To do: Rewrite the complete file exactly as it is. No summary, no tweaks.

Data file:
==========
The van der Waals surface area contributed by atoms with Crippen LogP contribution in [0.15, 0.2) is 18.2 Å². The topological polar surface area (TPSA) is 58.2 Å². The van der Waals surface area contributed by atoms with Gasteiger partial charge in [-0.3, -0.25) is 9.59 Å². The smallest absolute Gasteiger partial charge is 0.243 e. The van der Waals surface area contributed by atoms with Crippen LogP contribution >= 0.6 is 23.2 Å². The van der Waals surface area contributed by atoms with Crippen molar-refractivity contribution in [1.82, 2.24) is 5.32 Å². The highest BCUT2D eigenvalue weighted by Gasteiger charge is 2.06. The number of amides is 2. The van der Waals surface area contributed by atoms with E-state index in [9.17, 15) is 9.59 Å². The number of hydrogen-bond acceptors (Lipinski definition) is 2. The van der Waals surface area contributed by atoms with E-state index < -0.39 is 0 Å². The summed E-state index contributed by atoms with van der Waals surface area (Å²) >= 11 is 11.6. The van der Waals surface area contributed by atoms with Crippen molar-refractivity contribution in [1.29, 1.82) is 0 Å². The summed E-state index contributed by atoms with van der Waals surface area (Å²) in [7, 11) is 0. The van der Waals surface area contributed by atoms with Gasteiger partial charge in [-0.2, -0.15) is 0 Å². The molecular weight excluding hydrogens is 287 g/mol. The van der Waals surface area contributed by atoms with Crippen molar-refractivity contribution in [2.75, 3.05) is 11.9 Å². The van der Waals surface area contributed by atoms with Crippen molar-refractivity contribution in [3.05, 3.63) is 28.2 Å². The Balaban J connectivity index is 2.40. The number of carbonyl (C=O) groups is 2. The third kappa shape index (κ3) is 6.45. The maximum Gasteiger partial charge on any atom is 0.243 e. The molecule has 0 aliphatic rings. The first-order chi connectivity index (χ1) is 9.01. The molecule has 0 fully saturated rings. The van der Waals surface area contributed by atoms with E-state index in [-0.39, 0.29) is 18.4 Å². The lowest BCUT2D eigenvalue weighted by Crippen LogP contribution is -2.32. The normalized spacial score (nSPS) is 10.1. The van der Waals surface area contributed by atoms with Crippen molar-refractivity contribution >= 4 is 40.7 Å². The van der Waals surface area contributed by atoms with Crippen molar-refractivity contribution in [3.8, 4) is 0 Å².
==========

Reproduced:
The van der Waals surface area contributed by atoms with Crippen LogP contribution in [0.15, 0.2) is 18.2 Å². The topological polar surface area (TPSA) is 58.2 Å². The van der Waals surface area contributed by atoms with Gasteiger partial charge in [-0.3, -0.25) is 9.59 Å². The smallest absolute Gasteiger partial charge is 0.243 e. The van der Waals surface area contributed by atoms with Crippen LogP contribution >= 0.6 is 23.2 Å². The van der Waals surface area contributed by atoms with Crippen molar-refractivity contribution in [1.82, 2.24) is 5.32 Å². The highest BCUT2D eigenvalue weighted by Gasteiger charge is 2.06. The number of amides is 2. The van der Waals surface area contributed by atoms with E-state index in [9.17, 15) is 9.59 Å². The number of hydrogen-bond acceptors (Lipinski definition) is 2. The van der Waals surface area contributed by atoms with E-state index < -0.39 is 0 Å². The summed E-state index contributed by atoms with van der Waals surface area (Å²) >= 11 is 11.6. The van der Waals surface area contributed by atoms with Crippen molar-refractivity contribution in [1.29, 1.82) is 0 Å². The summed E-state index contributed by atoms with van der Waals surface area (Å²) in [7, 11) is 0. The van der Waals surface area contributed by atoms with Gasteiger partial charge in [-0.2, -0.15) is 0 Å². The molecular weight excluding hydrogens is 287 g/mol. The van der Waals surface area contributed by atoms with Crippen molar-refractivity contribution in [2.75, 3.05) is 11.9 Å². The van der Waals surface area contributed by atoms with Crippen molar-refractivity contribution in [3.05, 3.63) is 28.2 Å². The Balaban J connectivity index is 2.40. The number of carbonyl (C=O) groups is 2. The third kappa shape index (κ3) is 6.45. The maximum Gasteiger partial charge on any atom is 0.243 e. The molecule has 0 aliphatic rings. The first-order chi connectivity index (χ1) is 9.01. The molecule has 0 fully saturated rings. The van der Waals surface area contributed by atoms with E-state index in [-0.39, 0.29) is 18.4 Å². The lowest BCUT2D eigenvalue weighted by Crippen LogP contribution is -2.32. The normalized spacial score (nSPS) is 10.1. The van der Waals surface area contributed by atoms with Crippen molar-refractivity contribution >= 4 is 40.7 Å². The van der Waals surface area contributed by atoms with Crippen molar-refractivity contribution in [3.8, 4) is 0 Å².